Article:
“I actually thought our (project) would create a little bit more momentum because it started in 2004 and we probably didn’t finish the last phase until 2010, so it was a little bit going on every year,” Bartram said. “But now there seems to be a little bit of a lull.”

City leaders blame numerous factors for that “lull.” Foremost, they point to the national economic crisis of 2008. Money got tight and investment stopped, at least in Moorhead, Voxland said.

“I think the explosion of downtown Fargo after (the 2008 recession) really shifted the focus to Fargo, and we haven’t seen the investments like we hoped in Moorhead,” he said. “We just haven’t been able to pick up the pace since then.”

In some small part, there’s been a lack of interest from downtown property owners to redevelop or add onto existing space, said City Manager Michael Redlinger.

The city was also distracted by “just pure exhaustion” during the flooding years of 2009, 2010 and 2011, said Councilman Mark Hintermeyer, who is also running for mayor.

The city looked away from downtown development after the record flood of 2009 to focus on flood mitigation, Redlinger said. The city has spent nearly $100 million on flood control projects since then, and that work is nearly completed.

“Now we can pivot and return some focus and return some attention back to the downtown,” Redlinger said.

At least one major project that had the city’s hopes high – an $8 million mixed-use complex at the old Aggregate Industries site on First Avenue North – has been stalled.

Minneapolis firm Hyde Development applied for a roughly $1 million state cleanup grant, but was only offered $500,000, Redlinger said. The city still hopes to push that project ahead, but say more voices are need at the table.

“We need to find developers who are willing to take a shot at downtown Moorhead,” Hulett said.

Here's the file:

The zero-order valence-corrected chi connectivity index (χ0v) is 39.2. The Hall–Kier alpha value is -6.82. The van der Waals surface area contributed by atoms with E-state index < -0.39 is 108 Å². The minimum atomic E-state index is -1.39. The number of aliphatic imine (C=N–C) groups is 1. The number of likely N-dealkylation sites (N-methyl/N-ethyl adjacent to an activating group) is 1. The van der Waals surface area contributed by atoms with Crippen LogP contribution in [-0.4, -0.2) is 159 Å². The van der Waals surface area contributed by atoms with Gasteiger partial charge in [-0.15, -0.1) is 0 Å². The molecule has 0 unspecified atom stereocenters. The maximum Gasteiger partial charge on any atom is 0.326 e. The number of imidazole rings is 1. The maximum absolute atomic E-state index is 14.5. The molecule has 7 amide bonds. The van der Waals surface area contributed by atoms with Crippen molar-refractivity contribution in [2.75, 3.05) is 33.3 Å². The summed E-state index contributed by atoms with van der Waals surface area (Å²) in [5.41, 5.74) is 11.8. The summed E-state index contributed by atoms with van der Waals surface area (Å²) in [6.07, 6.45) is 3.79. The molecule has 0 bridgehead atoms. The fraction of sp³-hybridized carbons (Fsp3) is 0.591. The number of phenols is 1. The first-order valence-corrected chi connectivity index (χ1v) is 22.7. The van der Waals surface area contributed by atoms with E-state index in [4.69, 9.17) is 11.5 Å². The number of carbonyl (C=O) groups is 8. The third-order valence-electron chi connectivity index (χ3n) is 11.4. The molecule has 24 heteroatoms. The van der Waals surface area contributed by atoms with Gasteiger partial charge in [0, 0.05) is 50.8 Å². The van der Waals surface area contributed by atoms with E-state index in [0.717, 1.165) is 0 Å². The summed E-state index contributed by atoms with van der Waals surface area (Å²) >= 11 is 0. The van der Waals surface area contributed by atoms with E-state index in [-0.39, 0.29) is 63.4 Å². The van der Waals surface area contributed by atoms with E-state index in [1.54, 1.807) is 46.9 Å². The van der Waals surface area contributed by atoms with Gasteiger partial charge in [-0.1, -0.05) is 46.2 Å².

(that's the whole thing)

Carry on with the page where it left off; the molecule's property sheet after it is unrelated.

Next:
Issues with Moorhead

There are inherent problems in downtown Moorhead – and in Minnesota in general – that make developing there difficult, area real estate agents say.

“We have a tough time getting people to move from North Dakota to Minnesota, probably as much for tax reasons and those types of things as anything,” said Scott Hildre, a commercial real estate agent for Coldwell Banker.

Some of the problem stems back to Urban Renewal, said former City Councilman John Rowell, who was a big proponent of the Bartram project.

With few historic buildings left in downtown Moorhead, Rowell said developers such as the Kilbourne Group that like to restore old buildings don’t have much reason to cross the river.

“What is there to work with that’s exciting? Well, there’s not a lot,” Rowell said.

Bartram said one big reason his company considered doing the Fourth and Main project was because the city was able to clean the land and offer them a sizeable parcel. But other land in downtown Moorhead is a challenge for developers because of the convergence of the two railroad tracks, he said.

“There’s very little buildable area from the street to the railroad tracks and the land that the railroad owns,” Bartram said. “You end up with very narrow pieces of land, sometimes not big enough for parking even, much less building and parking.”

Bartram said the Renaissance Zone in North Dakota – which offers five years of 100 percent property tax exemption – is simpler than the tax-increment finance district in Moorhead’s downtown, which works as a rebate system.

“You pay your taxes and then, a few months later, you get part of the money back and you never know exactly what the number is,” Bartram said. “It’s a little more cumbersome. It probably nets out to the same (as the Renaissance Zone), but it’s just harder to get there.”